The Fed minutes were released today, and it triggered a sell-off in everything -- well, at least everything that Yahoo Finance tracks on its front page.
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The S&P 500, Dow 30, Nasdaq, 10-year bonds, gold, and oil were all down. How can everything be down? The markets are usually like squeezing a balloon, where if one area is squeezed/sold off, another area rallies as the cash flows into that area. Today, however, it looks as if everything was sold, and the money just evaporated. In reality, what happened today is likely what investors can expect occasionally going forward as the Fed approaches the "unwind."
What happened today is that investors most likely sold their risky assets and purchased cash. Traditionally, when interest rates increase as they did today other asset classes sell off, so today's reaction is typical given a historic perspective. However, I would argue, as I did in a recent article, that this isn't the likely scenario that will occur going forward as rates increase.
Historically, the behavior is as expected, but we aren't in historically normal times. I would expect that going forward an increase in interest rates will actually drive equities higher, not lower as they have typically done in the past. The reason for this is that the "reversion to the mean" is happening from below the mean of interest rates this time. An increase in interest rates will only represent a return to normal, not an actual increase on a relative historical basis.
Put another way, if we redefine an increase in interest rates as a deviation from the norm, we are in negative interest rate territory, so an increase in interest rates only gets us back to the starting point. Normally, increases in interest rates signal to the market that things are getting too hot and risk inflation. This time when interest rates increase, at least initially, they will signal that the economy is no longer in critical condition and can start be weaned off of life support. In my opinion, that should be good for the markets -- except for safe havens like gold and silver, and their paper partners SPDR Gold Trust (NYSEARCA:GLD) and iShares Silver Trust (NYSEARCA:SLV).
In conclusion, while most major asset classes sold off today because of the back-up in rates, I would not expect that to be the normal response going forward. Going forward, I would expect the equity markets and investments like SPDR S&P 500 Trust (NYSEARCA:SPY) to respond favorably to a slow and gradual increase in interest rates, and that the economy sits up and takes its first steps without the Fed's life support. This should be bullish for the markets, not bearish as it historically has been. Unlike past episodes, when increased interest rates were typically considered contractionary monetary policy designed to slow growth and contain inflation, this time we are starting the increase in interest rates with near double-digit unemployment, anemic global growth, and teetering on deflation. Those aren't the conditions that fit the historic norm on which the traditional market models are based.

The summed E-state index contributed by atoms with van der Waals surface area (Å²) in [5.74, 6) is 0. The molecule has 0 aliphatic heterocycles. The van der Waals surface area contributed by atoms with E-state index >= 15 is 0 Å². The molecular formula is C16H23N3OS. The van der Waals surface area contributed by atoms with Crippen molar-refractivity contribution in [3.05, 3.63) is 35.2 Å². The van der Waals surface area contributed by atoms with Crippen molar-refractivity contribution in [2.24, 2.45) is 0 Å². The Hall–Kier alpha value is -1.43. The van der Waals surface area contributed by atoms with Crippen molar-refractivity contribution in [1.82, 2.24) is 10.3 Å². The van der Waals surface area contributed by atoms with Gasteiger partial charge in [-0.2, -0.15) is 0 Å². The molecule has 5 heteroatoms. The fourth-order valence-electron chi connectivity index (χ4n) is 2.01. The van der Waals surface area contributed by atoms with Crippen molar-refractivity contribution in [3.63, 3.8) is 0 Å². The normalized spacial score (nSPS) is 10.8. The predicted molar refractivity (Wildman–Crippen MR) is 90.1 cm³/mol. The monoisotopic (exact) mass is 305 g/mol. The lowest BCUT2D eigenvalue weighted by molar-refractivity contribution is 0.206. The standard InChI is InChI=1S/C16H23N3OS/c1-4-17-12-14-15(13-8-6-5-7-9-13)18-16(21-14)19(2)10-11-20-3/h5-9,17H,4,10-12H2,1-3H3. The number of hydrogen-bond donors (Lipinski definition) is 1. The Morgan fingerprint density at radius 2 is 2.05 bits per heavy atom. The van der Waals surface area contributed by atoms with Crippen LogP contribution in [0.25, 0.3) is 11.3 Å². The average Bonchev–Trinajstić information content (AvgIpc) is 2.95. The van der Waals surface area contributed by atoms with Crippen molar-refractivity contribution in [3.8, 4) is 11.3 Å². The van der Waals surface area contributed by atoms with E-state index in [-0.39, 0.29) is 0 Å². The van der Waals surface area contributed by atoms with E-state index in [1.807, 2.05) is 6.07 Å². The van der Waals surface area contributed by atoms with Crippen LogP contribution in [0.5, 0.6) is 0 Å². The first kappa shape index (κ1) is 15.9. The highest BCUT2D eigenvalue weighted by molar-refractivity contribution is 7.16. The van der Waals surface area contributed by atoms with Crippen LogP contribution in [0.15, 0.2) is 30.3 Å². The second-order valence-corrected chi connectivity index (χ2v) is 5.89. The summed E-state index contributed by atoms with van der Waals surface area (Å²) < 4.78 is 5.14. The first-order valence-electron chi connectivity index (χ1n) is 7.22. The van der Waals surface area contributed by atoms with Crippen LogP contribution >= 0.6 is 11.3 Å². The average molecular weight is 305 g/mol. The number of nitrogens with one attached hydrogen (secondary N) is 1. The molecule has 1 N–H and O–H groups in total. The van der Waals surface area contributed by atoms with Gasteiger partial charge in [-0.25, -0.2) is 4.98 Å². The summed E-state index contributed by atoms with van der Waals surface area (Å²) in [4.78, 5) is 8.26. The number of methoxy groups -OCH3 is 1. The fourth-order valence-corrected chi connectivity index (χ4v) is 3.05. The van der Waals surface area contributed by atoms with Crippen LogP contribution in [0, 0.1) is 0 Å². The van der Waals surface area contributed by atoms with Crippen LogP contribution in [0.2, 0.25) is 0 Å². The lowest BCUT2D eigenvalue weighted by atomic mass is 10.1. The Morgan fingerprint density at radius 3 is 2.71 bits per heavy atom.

The current rise in interest rates must be put into historic context, and when that is done the increase in interest rates today shouldn't be considered contractionary. At worst it should be considered a rating increase from critical and needing life support in the ICU, to being transferred to the general hospital for observation and recovery. The economy is still in the hospital and in need of care; it just no longer needs life support, and I would think investors will ultimately view that as a positive, not a negative, for equities. That, however, doesn't hold for gold and silver, which represented investor life preservers. Now that the patient has been removed from the critical care unit, there is no longer a need for the life support experiment -- and that bodes ill for GLD and SLV.
Disclaimer: This article is not an investment recommendation. Any analysis presented in this article is illustrative in nature, is based on an incomplete set of information and has limitations to its accuracy, and is not meant to be relied upon for investment decisions. Please consult a qualified investment advisor. The information upon which this material is based was obtained from sources believed to be reliable, but has not been independently verified. Therefore, the author cannot guarantee its accuracy. Any opinions or estimates constitute the author's best judgment as of the date of publication, and are subject to change without notice.